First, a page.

- Written by Shlomy A
Sukkot is one of the most significant Jewish holidays, especially in Israel.
Sukkot reminds us of how the Lord brought us out of Egypt and provided everything we needed when we had nothing but His presence to live on. It also points to the bountiful provision that He promised us once we entered the Land. The Bible describes Sukkot as seven days of rejoicing before Him, appreciating His presence and His provision. God commanded us to live in booths for one week to remember how He cared for us during our wilderness wanderings.
Every year we, as believers in Y'shua, go to the mayor's office in Jerusalem and we apply for permission to join the national annual march that takes place during Sukkot. Everyone wants to be in the parade, some to celebrate, some to advertise" their business. One year the national phone company was behind us.
Last year the usual committee did not manage the march. Surprisingly, my wife Miriam and I were asked to lead it because we have several years of experience. My wife's experience was as a front line worshipper with dance and tambourine, which she has been doing almost since we started joining the march. My experience was in security work, my profession before I came to know the Lord.
Praise God! He raised up a team of dancers for Miriam, and she was soon practicing weekly for the march. As for me, I have always loved security work and was happy that God was finding a way to use this gift to serve Him.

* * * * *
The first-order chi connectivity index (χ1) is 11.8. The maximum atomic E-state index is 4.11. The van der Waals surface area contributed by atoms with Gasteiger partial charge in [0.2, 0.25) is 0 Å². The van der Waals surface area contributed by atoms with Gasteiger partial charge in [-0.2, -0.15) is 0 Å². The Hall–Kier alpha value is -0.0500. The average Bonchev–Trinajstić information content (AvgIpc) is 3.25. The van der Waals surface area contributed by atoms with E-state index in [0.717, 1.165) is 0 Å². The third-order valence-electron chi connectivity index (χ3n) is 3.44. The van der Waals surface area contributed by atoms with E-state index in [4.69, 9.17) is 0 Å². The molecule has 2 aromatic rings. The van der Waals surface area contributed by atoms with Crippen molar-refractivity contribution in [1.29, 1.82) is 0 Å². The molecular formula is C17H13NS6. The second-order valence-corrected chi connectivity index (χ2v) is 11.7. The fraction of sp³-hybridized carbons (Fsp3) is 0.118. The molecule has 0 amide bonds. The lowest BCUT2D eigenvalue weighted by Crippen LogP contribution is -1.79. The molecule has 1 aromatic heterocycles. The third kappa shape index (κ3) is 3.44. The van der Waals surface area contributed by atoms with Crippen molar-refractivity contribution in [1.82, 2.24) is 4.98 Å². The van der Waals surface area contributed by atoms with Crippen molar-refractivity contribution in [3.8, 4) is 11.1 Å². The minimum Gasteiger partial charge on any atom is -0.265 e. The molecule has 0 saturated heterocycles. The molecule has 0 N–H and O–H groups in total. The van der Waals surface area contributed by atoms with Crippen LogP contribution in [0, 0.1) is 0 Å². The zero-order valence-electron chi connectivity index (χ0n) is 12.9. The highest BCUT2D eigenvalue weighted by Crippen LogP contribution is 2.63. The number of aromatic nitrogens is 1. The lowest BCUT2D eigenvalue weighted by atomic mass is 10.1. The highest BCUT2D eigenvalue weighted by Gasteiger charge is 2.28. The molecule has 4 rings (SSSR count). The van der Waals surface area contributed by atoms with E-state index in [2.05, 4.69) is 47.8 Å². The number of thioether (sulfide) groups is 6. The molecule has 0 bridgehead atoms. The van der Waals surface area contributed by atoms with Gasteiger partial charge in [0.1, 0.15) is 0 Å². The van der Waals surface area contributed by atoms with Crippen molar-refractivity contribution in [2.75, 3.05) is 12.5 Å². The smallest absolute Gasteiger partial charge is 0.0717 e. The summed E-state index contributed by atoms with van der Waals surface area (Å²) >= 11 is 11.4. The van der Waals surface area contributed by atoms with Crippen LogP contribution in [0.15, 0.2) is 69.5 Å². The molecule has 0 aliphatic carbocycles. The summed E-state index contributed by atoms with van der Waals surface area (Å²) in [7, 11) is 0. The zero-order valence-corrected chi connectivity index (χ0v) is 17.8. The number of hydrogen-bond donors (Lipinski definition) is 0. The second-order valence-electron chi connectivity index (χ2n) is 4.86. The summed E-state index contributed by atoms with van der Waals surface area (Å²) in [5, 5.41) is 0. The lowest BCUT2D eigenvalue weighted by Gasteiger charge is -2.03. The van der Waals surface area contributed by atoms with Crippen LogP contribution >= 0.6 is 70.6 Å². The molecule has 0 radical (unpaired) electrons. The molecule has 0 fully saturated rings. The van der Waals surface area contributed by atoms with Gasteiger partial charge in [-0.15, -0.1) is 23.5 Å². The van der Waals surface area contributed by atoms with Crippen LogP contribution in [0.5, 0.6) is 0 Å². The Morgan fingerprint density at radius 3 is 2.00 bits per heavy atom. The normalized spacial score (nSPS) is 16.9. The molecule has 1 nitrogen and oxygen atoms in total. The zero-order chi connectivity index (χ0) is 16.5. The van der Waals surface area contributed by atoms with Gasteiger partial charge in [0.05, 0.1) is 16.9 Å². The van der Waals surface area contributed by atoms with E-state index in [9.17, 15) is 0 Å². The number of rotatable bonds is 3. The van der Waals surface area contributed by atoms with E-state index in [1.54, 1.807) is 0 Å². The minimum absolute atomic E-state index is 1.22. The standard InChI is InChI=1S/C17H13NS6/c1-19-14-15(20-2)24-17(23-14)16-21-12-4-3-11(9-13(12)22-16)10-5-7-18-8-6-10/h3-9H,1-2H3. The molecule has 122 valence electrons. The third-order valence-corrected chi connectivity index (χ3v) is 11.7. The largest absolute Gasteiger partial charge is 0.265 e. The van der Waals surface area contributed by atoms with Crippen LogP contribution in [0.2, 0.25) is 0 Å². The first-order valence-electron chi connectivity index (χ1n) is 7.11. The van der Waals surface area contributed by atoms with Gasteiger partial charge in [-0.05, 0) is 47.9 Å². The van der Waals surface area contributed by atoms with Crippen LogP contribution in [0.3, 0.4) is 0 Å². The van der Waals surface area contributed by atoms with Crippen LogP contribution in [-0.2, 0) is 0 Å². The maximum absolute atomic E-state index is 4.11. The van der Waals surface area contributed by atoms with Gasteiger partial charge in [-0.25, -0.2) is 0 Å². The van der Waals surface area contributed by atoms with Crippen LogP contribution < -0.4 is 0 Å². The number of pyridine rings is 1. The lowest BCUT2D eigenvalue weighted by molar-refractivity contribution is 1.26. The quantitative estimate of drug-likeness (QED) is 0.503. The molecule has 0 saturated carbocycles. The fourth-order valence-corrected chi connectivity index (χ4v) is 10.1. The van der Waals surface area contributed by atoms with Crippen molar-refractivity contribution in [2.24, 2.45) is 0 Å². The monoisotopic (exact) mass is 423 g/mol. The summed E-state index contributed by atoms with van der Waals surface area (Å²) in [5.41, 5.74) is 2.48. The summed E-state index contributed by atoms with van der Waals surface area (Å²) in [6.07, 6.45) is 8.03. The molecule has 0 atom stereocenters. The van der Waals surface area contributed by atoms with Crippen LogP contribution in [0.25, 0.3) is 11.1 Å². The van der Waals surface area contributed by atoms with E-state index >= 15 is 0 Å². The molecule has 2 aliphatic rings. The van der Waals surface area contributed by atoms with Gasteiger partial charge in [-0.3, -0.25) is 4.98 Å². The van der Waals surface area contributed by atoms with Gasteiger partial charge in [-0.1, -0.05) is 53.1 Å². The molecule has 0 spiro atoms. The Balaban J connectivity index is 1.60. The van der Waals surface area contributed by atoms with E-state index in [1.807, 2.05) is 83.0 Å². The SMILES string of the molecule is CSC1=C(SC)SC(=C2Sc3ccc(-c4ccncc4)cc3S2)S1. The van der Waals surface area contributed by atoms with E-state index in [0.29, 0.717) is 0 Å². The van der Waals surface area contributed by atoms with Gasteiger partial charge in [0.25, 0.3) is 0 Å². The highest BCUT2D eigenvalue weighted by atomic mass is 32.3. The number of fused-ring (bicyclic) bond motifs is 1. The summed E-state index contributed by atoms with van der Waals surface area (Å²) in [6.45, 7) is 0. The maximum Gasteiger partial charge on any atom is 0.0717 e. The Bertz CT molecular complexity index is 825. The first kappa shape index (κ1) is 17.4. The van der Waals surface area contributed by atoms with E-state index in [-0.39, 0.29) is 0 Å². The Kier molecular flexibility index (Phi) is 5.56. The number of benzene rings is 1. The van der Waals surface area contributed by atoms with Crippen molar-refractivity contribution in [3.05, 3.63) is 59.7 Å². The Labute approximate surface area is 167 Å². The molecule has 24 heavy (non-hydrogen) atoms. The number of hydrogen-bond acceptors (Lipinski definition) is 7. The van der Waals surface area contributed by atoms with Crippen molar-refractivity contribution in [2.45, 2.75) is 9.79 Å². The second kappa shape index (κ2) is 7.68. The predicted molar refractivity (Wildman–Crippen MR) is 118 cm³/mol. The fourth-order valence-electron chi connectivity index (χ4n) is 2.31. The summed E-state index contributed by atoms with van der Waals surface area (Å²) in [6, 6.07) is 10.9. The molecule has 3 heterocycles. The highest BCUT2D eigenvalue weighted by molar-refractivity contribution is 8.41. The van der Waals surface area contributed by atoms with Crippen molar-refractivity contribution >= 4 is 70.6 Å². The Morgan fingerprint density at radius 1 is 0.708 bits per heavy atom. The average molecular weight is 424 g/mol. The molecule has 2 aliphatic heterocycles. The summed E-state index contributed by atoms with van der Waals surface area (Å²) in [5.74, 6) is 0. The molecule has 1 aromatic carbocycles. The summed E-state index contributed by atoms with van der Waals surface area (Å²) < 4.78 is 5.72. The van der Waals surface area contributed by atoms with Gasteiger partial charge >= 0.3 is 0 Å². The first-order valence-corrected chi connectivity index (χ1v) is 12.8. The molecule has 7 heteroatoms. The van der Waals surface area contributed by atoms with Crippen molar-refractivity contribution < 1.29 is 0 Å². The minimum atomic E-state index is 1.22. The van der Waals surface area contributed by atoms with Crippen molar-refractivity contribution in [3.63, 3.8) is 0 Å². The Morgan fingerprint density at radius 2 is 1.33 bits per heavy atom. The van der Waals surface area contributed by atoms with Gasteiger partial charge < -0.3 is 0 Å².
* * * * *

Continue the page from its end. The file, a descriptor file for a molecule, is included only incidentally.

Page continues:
Then everything that could go wrong in Israel did go wrong. We had weeks of violence and threats. We had to cancel many of our Jews for Jesus outreaches, since they were scheduled at festivals that were no longer to take place.
We all wondered in silence if God would want the march canceled, too. A few days before the march we were told it would take place as planned. We went into serious prayer. We wondered about the risk factor, as did the police. Somewhere in the back of my mind however, I knew if that God was giving the green light, He was going to bless and protect us, wasn't He? A certain peace came over me. It seemed we were going to march for the Lord after all.
The day of the march arrived. We loaded our car with costumes for the worshippers and banners and flags to be waved high for Y'shua. We headed up the mountain toward Jerusalem. I was happy we were going to lift up His name, even if it was to be sandwiched between the Israeli phone companies behind us and the airlines of Israel before us! This seemed like a perfect day to rejoice before Him.
The march took off fine. A bit down the road, some people began to boo us as they saw we were marching for Y'shua—but to our surprise many Orthodox Jews actually cheered for us this year. We had prayerfully asked for miracles, but were not expecting that. Later we realized that a number of groups had probably canceled. Perhaps the people were cheering us because we refused to cancel, but instead, chose to rejoice before the Lord, confident of His presence and provision.
We know who our God is and by His grace we want to lift Him up whenever we can. As bystanders clapped and cheered, my faith in our Great Provider increased even more.
One day He'll come again and we can praise and worship Him during the Sukkot march and at all times—basking in His presence. Sukkot begins at sundown, October 1, and lasts for a week. Though we are miles apart, worship Him along with us. We serve the same Lord by the power of the same Spirit. Praise Him today wherever you are. Next year perhaps you will be in Jerusalem, cheering us on. Let the march roll on! IF GOD BE FOR YOU WHO CAN STAND AGAINST YOU?